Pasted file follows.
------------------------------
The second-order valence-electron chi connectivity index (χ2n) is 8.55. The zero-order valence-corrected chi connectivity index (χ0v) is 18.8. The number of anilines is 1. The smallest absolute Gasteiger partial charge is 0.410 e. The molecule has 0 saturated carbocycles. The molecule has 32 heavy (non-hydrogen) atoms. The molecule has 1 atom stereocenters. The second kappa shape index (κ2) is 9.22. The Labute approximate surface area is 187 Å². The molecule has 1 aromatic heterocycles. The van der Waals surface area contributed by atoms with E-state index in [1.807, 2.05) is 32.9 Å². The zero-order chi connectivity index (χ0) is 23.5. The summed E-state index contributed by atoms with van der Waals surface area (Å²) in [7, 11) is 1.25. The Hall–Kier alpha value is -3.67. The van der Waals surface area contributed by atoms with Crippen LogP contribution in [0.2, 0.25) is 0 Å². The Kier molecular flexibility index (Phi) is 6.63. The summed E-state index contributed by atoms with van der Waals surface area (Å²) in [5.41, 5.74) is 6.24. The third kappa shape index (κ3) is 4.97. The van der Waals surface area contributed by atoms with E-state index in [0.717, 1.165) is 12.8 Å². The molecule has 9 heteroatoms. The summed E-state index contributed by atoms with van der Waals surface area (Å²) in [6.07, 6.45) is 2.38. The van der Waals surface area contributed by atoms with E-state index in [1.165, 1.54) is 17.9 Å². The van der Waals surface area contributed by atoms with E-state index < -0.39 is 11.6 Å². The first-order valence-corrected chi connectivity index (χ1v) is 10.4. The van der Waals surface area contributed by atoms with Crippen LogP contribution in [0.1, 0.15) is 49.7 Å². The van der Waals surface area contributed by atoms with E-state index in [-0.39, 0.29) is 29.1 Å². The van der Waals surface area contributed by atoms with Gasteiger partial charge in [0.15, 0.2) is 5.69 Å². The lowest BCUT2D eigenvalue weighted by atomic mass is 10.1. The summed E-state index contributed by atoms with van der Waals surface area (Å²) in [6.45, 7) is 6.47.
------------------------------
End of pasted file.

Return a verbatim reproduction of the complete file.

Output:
The second-order valence-electron chi connectivity index (χ2n) is 8.55. The zero-order valence-corrected chi connectivity index (χ0v) is 18.8. The number of anilines is 1. The smallest absolute Gasteiger partial charge is 0.410 e. The molecule has 0 saturated carbocycles. The molecule has 32 heavy (non-hydrogen) atoms. The molecule has 1 atom stereocenters. The second kappa shape index (κ2) is 9.22. The Labute approximate surface area is 187 Å². The molecule has 1 aromatic heterocycles. The van der Waals surface area contributed by atoms with E-state index in [1.807, 2.05) is 32.9 Å². The zero-order chi connectivity index (χ0) is 23.5. The summed E-state index contributed by atoms with van der Waals surface area (Å²) in [7, 11) is 1.25. The Hall–Kier alpha value is -3.67. The van der Waals surface area contributed by atoms with Crippen LogP contribution in [0.2, 0.25) is 0 Å². The Kier molecular flexibility index (Phi) is 6.63. The summed E-state index contributed by atoms with van der Waals surface area (Å²) in [5.41, 5.74) is 6.24. The third kappa shape index (κ3) is 4.97. The van der Waals surface area contributed by atoms with E-state index in [0.717, 1.165) is 12.8 Å². The molecule has 9 heteroatoms. The summed E-state index contributed by atoms with van der Waals surface area (Å²) in [6.07, 6.45) is 2.38. The van der Waals surface area contributed by atoms with E-state index in [1.165, 1.54) is 17.9 Å². The van der Waals surface area contributed by atoms with E-state index < -0.39 is 11.6 Å². The first-order valence-corrected chi connectivity index (χ1v) is 10.4. The van der Waals surface area contributed by atoms with Crippen LogP contribution in [0.1, 0.15) is 49.7 Å². The van der Waals surface area contributed by atoms with E-state index in [-0.39, 0.29) is 29.1 Å². The van der Waals surface area contributed by atoms with Gasteiger partial charge in [0.15, 0.2) is 5.69 Å². The lowest BCUT2D eigenvalue weighted by atomic mass is 10.1. The summed E-state index contributed by atoms with van der Waals surface area (Å²) in [6.45, 7) is 6.47.